SUP-YearofMercy12-0315jpgAnita Draper
Catholic Herald staff

In December, all the cathedrals in the world will open their holy doors to usher in the start of the Extraordinary Jubilee of Mercy, a yearlong celebration of mercy and forgiveness designated by Pope Francis.

The jubilee commences Tuesday, Dec. 8, the Feast of the Immaculate Conception, when Pope Francis opens the holy door in St. Peter’s Basilica, Vatican City.

The Diocese of Superior will join the festivities Dec. 13, the third Sunday of Advent, with a door-opening ceremony and Mass at the Cathedral of Christ the King, Superior.

The event begins at 1 p.m. with a light luncheon reception in Kress Hall and a presentation, followed by procession into the cathedral, a door-opening ceremony, Mass and opportunities to receive the sacrament of reconciliation before and after the door opens.

Seven holy doors in Rome, France, Spain and Montreal are sealed shut and only open to admit pilgrims in jubilee years, explained Paul Birch, director of the diocesan Office of Worship. Although most cathedrals do not have such a door, they can still offer the same opportunity for pilgrimage and plenary indulgence, the “extraordinary pathway” toward salvation.

Ancient origins

In ancient Hebrew tradition, as directed in Leviticus, jubilees took place every 50 years. Debts were forgiven and prisoners freed, fields were left uncultivated and equilibrium was restored to the land and its people.

Since 1300, popes have declared jubilees, a spiritual version of the Hebrew jubilee, every 25 or 50 years. Extraordinary jubilees are called in special circumstances; this jubilee commemorates the 50th anniversary of the closing of the Second Vatican Council.

“Jesus Christ is the face of the Father’s mercy. These words might well sum up the mystery of the Christian faith,” is how Pope Francis begins the bull of indiction, the document announcing the jubilee, “a time when the witness of believers might grow stronger and more effective.”

“Merciful like the Father,” the motto for the yearlong celebration, is taken from the Gospel of Luke, and invites all Christians to renew their relationships with God and one another.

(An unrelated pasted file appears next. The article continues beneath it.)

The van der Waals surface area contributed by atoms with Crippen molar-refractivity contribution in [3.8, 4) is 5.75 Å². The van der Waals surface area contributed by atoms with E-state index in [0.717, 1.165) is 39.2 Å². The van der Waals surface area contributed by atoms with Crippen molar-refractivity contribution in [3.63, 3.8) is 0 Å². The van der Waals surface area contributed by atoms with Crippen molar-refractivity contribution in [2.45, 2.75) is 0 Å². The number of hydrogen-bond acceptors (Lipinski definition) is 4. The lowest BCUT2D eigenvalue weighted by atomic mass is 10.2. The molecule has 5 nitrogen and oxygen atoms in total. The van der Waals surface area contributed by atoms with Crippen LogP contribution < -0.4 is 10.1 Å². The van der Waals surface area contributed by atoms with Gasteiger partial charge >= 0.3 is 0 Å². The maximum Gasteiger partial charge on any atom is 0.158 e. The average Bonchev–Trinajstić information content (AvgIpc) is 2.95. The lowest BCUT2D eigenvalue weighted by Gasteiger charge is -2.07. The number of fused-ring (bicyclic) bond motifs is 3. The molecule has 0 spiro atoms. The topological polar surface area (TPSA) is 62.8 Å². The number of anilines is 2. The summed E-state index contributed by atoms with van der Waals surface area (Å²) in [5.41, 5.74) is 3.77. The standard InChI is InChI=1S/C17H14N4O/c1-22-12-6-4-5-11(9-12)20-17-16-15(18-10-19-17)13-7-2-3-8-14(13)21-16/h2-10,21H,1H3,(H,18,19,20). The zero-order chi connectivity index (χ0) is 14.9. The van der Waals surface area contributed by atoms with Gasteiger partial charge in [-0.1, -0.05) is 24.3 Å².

“As the Lord is merciful to us, so we can be more merciful to other people,” Birch explained.

An uplifting experience

The Diocese of Superior’s Dec. 13 event begins in Kress Hall rather than the church proper because the journey – a pilgrimage to the cathedral, into the church and through the holy door – is symbolic of one’s journey toward salvation. It’s also a matter of ancient tradition.

“There’s a specialness about the way Christ is symbolized by this doorway, this route,” explained Birch. “We’re doing what’s been done for many, many years. It’s giving people the opportunity to make a pilgrimage to receive a plenary indulgence. It’s about the journey.”

Pilgrims can renew their relationships with one another during the reception and pick up jubilee materials to distribute in their home parishes; priests will also be available to hear confessions upstairs, and Lynn Tracy, a cathedral employee and officer in the Society of St. Vincent de Paul, will give a presentation on mercy in the community.

The liturgy will also begin in the fellowship hall, with Fr. Jim Powers, pastor of St. Joseph, Rice Lake, and diocesan administrator, presiding; Birch hopes many priests will accept the invitation to concelebrate the Mass.

Birch aims to make the liturgy beautiful. The Diocesan Chorale will sing “Misericordes sicut Pater,” the official hymn of the Year of Mercy, antiphonally – in a call-and-response style – and the holy door will be swathed in greenery with Christological symbols. Candles and choral music, along with the more elaborate diocesan liturgy, will invoke the beauty of “walking through this verdant portal,” he said.

Once the door has been officially opened, pilgrims who pass through, receive the sacrament of reconciliation, pray for the intention of the Holy Father and achieve detachment from sin will receive a plenary indulgence.

Indulgence, as the pope explains in his bull, is a path to purification:

“In the sacrament of reconciliation, God forgives our sins which He truly blots out; and yet sin leaves a negative effect on the way we think and act. But the mercy of God is stronger even than this. It becomes indulgence on the part of the Father who, through the Bride of Christ, his Church, reaches the pardoned sinner and frees him from every residue left by the consequences of sin, enabling him to act with charity, to grow in love rather than to fall back into sin.”

Indulgences were historically reserved for those who made the pilgrimage to one of the “official” holy doors, Birch explained, but in keeping with the spirit of Vatican II, Pope Francis is empowering the local church.

“The riches that the church has …. (the pope is) trying to be more generous with that,” Birch added. “The bull says the reason why there are more is because the pope wants to open this up so the whole church can participate.”

For the first time, indulgences will also be granted for those who perform spiritual and corporal works of mercy, Birch said.

To learn more about the event, call the cathedral at (715) 392-8511.

In case of inclement weather, check the diocesan event line for cancellation, (715) 392-2937.